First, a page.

Publishing/Writing: Insights, News, Intrigue

12/27/2010

U.S. Publishers Dove Deeper Into Digital in 2010


This year big house publishers have experimented with video ebooks and complex content, digitized their older titles and made their new publications available in both digital and print.

They are accepting and learning to utilize digital e-formats instead of fighting the new trending technology…And, that’s good if they want to adapt, survive and ultimately thrive again!

As a result of this digital acknowledgment, U.S. publishers’ profits are up and looking brighter.

This report by Julie Bosman of the New York Times through the Stateman.com, an Austin, Texas news site:

U.S. publishers expanded digital offerings in 2010

Industry embraces electronic books, sees big jump in sales, but hardcover concerns linger.

The publishing industry used to be afraid of electronic books. In 2010, it embraced them.

Publishers expanded their digital divisions, experimented with video-enhanced e-books, worked on digitizing their older titles and made sure new books were available simultaneously in e-book and hardcover editions.

Now, having laid the tracks for digital growth, they are waiting to see what their efforts will bring in 2011.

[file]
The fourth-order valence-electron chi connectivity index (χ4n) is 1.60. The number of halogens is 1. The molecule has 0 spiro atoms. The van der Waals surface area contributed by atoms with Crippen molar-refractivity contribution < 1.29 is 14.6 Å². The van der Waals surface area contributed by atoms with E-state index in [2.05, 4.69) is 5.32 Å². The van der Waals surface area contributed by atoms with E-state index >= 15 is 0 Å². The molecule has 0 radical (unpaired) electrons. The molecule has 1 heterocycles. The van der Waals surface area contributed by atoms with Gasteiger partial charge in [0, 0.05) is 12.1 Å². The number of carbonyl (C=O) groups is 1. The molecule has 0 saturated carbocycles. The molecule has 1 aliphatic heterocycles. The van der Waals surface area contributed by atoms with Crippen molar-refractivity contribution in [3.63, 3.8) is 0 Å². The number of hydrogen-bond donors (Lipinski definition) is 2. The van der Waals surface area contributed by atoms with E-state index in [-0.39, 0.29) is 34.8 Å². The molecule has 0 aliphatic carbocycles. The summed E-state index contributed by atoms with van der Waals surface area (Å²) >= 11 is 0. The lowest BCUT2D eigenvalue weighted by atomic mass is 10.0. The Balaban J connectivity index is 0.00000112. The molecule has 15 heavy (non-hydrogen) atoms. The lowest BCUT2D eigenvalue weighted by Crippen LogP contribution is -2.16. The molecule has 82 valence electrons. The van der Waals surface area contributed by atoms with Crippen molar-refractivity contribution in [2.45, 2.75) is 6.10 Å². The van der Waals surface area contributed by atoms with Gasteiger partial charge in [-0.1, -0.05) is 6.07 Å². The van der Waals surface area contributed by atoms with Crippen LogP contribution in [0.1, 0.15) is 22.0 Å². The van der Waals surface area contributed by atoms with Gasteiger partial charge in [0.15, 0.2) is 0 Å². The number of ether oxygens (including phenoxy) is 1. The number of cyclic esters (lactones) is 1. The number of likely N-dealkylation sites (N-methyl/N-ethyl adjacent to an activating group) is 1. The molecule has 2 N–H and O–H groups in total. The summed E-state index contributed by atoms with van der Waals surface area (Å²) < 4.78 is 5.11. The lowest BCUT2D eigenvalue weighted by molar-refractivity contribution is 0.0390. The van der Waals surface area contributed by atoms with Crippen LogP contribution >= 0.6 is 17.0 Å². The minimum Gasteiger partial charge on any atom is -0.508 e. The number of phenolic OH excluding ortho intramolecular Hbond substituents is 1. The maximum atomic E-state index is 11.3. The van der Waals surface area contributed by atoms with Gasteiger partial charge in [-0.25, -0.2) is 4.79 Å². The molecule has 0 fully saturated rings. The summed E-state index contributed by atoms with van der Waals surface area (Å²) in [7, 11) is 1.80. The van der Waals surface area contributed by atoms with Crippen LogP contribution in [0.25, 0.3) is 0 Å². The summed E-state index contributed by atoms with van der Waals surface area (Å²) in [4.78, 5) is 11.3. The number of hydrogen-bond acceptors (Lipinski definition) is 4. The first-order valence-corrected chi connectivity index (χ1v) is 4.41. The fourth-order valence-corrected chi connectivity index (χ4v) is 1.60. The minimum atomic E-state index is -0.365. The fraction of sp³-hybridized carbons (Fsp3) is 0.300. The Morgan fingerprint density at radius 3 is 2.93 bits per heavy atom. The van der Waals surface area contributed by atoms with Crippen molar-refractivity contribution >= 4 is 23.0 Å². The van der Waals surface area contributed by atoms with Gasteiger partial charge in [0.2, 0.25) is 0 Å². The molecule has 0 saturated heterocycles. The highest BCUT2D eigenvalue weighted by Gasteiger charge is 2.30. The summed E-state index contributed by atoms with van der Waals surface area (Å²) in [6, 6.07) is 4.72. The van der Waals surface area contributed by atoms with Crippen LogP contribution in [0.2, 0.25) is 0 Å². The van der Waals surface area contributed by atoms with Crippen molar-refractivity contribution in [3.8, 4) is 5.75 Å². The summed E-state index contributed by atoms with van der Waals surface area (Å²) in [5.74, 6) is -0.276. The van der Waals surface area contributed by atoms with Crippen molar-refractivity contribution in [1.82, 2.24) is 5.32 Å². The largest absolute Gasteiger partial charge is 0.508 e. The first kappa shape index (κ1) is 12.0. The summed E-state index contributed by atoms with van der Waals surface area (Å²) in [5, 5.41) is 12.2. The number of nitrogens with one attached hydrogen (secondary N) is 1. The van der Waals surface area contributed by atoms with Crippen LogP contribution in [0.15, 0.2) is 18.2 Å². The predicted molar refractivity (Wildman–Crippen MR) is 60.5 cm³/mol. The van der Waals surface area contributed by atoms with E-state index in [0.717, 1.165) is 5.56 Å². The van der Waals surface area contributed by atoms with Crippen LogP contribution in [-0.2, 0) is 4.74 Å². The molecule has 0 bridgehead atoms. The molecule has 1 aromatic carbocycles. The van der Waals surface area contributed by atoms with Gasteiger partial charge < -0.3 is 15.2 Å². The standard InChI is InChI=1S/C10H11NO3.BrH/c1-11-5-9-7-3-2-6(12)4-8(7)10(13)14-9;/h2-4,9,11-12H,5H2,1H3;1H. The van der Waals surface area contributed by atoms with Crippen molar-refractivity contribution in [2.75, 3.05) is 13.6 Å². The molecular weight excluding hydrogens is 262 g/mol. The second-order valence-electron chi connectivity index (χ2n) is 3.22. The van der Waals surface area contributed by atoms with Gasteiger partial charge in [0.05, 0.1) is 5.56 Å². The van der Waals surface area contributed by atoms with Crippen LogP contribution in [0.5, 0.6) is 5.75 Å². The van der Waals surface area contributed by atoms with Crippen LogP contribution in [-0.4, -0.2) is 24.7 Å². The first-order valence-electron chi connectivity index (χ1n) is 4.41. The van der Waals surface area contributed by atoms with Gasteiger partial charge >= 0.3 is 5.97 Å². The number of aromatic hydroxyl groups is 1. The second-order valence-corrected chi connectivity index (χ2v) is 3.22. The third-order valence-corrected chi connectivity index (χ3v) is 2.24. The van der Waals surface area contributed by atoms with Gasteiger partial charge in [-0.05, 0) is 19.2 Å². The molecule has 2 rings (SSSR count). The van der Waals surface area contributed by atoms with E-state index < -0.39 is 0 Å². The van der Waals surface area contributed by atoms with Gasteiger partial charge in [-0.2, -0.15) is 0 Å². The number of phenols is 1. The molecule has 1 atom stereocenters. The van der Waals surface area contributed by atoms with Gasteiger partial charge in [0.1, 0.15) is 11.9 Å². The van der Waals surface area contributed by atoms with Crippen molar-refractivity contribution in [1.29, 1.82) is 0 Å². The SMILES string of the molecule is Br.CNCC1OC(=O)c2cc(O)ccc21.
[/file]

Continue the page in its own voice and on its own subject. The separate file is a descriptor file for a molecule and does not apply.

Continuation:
“Is it going to be cause for celebration because it takes us to another level and makes books accessible and popular in new ways?” said Anne Messitte, publisher of Vintage/Anchor, a division of Random House. “Or will the story be different?”

E-books now make up 9 to 10 percent of trade-book sales, a rate that grew hugely this year after accounting for less than half that percentage by the end of last year. Publishers are predicting that digital sales will be 50 percent higher or even double in 2011 what they were in 2010.

January could be the biggest month ever for e-book sales, as possibly hundreds of thousands of people download books on the e-readers that they receive as Christmas gifts.

The anticipation of that jump in sales, and a feeling that the recession might have loosened its grip, has dissipated some of the death-of-print malaise that has lingered in the publishing industry for years — and helped soften the blow of a significant drop in hardcover sales this year.

“There’s definitely less doom and gloom,” said Peter Ginna, publisher and editorial director for Bloomsbury Press. “Most of us publishers have seen big gains from electronic books this year. We’ve seen some tailing off of the print sales, but for most companies, the growth of e-books has been so great that there’s a lot of revenue coming from that side that’s sort of gravy for us.”

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